About three months ago, I noticed that a friend of mine was mounting some strange arms on his underwater camera. They looked really good aesthetically, but left me very puzzled…they were the “usual arms” in carbon fiber, but with a peculiarity that made me turn up my nose: both the clamps and the balls were made by plastic.
That’s right: plastic. Franco, my friend, insisted that I tried them and put me in touch with the Italian company building these arms, the Flex-Arm.
The conversation with Federico Amodeo, Flex-Arm’s owner, developed on a level of total sincerity.
I argued from the beginning that his arms and his plastic clamps would not survive my rough handling and my two Sea and Sea 250Pro, big and heavy.
Therefore, he asked me on one side to trust his product, the result of exhausting tests and studies, and on the other to test them, making me understand that if the setup wasn’t satisfactory to me, he would have been happy to accept the challenge to improve it. Within a few days, I choose the configuration for my Nauticam housing for Canon 5DMKIII: 2 beautiful 800g floating arms and 2 normal ones.
How is that possible?
After about two months of testing, where arms and clamps have accompanied me on more than 40 dives, mistreating them purposely, they are still there doing their job very well: when I tighten they block, when I release they are fluid but still gripping, despite my large and heavy flashes. How is that possible? Ok for carbon fiber, but how could all this light-weighted plastic resist my tortures?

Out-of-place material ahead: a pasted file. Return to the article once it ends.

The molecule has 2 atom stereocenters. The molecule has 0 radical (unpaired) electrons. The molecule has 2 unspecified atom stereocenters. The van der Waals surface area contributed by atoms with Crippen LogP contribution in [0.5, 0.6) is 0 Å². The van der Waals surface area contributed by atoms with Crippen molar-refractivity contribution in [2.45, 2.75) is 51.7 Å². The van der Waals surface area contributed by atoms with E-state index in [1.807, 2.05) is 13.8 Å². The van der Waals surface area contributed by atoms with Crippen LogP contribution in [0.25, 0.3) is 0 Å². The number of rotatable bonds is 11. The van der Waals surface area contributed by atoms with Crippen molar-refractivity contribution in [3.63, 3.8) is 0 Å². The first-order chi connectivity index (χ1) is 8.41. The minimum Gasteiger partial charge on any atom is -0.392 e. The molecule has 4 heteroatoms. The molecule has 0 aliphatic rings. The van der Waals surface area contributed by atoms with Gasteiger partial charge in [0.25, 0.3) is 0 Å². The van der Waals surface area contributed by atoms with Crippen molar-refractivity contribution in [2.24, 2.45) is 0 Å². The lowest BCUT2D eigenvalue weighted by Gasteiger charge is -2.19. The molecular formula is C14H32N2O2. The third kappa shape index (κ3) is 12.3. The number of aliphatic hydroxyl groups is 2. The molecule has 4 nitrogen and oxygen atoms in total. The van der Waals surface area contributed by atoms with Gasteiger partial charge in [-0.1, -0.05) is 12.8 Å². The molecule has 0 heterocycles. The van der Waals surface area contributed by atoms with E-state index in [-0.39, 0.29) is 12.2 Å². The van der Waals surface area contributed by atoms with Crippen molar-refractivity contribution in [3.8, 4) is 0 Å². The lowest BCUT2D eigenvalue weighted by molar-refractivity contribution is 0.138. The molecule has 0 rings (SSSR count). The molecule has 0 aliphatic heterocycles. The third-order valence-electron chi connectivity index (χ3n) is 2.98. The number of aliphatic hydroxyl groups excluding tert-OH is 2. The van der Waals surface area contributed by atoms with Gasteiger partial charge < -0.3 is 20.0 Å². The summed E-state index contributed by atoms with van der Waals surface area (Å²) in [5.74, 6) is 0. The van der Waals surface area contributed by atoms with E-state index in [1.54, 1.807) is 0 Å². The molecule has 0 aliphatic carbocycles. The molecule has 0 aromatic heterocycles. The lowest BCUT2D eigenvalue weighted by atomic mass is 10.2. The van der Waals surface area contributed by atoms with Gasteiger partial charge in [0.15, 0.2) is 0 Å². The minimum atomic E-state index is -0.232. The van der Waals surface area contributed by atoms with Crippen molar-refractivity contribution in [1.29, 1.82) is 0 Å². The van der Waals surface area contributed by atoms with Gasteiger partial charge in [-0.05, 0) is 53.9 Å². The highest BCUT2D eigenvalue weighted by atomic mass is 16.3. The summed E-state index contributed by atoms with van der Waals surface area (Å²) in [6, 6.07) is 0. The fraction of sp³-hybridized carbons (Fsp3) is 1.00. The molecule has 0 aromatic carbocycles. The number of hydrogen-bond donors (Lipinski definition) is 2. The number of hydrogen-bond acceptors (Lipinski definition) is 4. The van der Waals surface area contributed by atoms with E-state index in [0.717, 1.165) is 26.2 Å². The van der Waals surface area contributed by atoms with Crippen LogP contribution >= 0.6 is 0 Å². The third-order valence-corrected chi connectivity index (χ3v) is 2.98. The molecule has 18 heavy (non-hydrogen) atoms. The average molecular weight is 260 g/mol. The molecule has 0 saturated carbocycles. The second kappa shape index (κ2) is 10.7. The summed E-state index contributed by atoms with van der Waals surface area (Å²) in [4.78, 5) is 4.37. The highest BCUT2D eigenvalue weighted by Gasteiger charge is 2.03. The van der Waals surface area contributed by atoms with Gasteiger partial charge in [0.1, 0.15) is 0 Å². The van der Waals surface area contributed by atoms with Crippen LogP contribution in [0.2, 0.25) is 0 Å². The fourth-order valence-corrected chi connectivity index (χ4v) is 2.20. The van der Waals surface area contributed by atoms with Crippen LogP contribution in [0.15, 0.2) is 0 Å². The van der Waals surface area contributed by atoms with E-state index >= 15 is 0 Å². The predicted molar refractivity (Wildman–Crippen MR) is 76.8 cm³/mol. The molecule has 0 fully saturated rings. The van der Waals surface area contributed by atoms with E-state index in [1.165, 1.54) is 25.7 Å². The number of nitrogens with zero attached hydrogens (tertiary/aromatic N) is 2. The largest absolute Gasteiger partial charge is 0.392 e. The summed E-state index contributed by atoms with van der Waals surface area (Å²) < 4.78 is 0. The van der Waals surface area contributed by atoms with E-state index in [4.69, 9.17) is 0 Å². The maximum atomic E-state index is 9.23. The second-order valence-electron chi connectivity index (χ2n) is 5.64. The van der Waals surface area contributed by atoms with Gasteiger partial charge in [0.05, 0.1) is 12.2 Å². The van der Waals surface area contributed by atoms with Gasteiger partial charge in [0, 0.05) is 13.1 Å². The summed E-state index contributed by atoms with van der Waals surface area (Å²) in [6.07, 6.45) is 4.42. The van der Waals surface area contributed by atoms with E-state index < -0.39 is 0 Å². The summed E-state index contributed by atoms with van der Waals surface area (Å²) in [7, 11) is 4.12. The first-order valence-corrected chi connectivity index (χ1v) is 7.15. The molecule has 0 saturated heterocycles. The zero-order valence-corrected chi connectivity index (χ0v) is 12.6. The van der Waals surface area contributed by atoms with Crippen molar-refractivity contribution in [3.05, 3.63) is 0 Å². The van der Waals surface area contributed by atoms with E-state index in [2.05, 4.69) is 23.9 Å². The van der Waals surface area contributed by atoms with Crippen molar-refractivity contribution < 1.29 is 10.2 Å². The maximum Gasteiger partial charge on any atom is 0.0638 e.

Simply because what I rightly called plastic is not that of children’s toys, but a techno-polymer.
As Federico explained me on Skype, with a satisfied smile, this innovative component is now commonly used in “extreme” areas such as Formula 1 and firearms production.
They are replacing metallic alloys with techno-polymer for reasons of reduced weight, chemical resistance, torsion and stress resistance, ease of processing, waste management, possibilities to realize complicated shapes without expensive machining and assembling.
These benefits translate directly into spending cuts, in ever-faster development timelines and greater respect for resources and the environment. I cannot help but be fascinated when an object so often seen as secondary, but so important in underwater photography, is so steeped into studies and science.
Another thing we do not consider is the average weight of a set of 6 clamps and 12 metal balls, virtually cleared by the construction material of these arms, which are undoubtedly technologically avant-garde, easy-to-use and, last but not least, at very low costs compared to any other arm.
More info: www.flex-arm.com
WORDS and PICTURES by Pierpaolo Peluso